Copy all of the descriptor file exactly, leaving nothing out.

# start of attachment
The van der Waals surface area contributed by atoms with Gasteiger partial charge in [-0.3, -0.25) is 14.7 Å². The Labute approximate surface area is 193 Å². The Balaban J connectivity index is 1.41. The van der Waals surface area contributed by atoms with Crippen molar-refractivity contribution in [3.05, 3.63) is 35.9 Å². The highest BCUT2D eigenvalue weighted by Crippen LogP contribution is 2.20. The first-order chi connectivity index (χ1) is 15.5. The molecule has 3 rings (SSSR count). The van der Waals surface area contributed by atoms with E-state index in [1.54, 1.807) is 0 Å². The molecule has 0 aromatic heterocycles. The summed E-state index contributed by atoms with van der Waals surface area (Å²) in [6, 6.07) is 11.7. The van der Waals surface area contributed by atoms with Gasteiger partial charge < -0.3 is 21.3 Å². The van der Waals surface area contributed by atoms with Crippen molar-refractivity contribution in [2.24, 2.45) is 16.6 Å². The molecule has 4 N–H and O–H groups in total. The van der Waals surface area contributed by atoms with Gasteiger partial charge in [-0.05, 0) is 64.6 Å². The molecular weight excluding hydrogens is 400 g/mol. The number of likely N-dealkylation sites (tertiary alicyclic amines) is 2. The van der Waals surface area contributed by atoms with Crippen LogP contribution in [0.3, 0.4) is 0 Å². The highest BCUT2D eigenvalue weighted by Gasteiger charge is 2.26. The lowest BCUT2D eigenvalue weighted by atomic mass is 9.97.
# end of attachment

The van der Waals surface area contributed by atoms with Gasteiger partial charge in [-0.3, -0.25) is 14.7 Å². The Labute approximate surface area is 193 Å². The Balaban J connectivity index is 1.41. The van der Waals surface area contributed by atoms with Crippen molar-refractivity contribution in [3.05, 3.63) is 35.9 Å². The highest BCUT2D eigenvalue weighted by Crippen LogP contribution is 2.20. The first-order chi connectivity index (χ1) is 15.5. The molecule has 3 rings (SSSR count). The van der Waals surface area contributed by atoms with E-state index in [1.54, 1.807) is 0 Å². The molecule has 0 aromatic heterocycles. The summed E-state index contributed by atoms with van der Waals surface area (Å²) in [6, 6.07) is 11.7. The van der Waals surface area contributed by atoms with Gasteiger partial charge < -0.3 is 21.3 Å². The van der Waals surface area contributed by atoms with Crippen molar-refractivity contribution in [2.24, 2.45) is 16.6 Å². The molecule has 4 N–H and O–H groups in total. The van der Waals surface area contributed by atoms with Gasteiger partial charge in [-0.05, 0) is 64.6 Å². The molecular weight excluding hydrogens is 400 g/mol. The number of likely N-dealkylation sites (tertiary alicyclic amines) is 2. The van der Waals surface area contributed by atoms with Crippen LogP contribution in [0.3, 0.4) is 0 Å². The highest BCUT2D eigenvalue weighted by Gasteiger charge is 2.26. The lowest BCUT2D eigenvalue weighted by atomic mass is 9.97.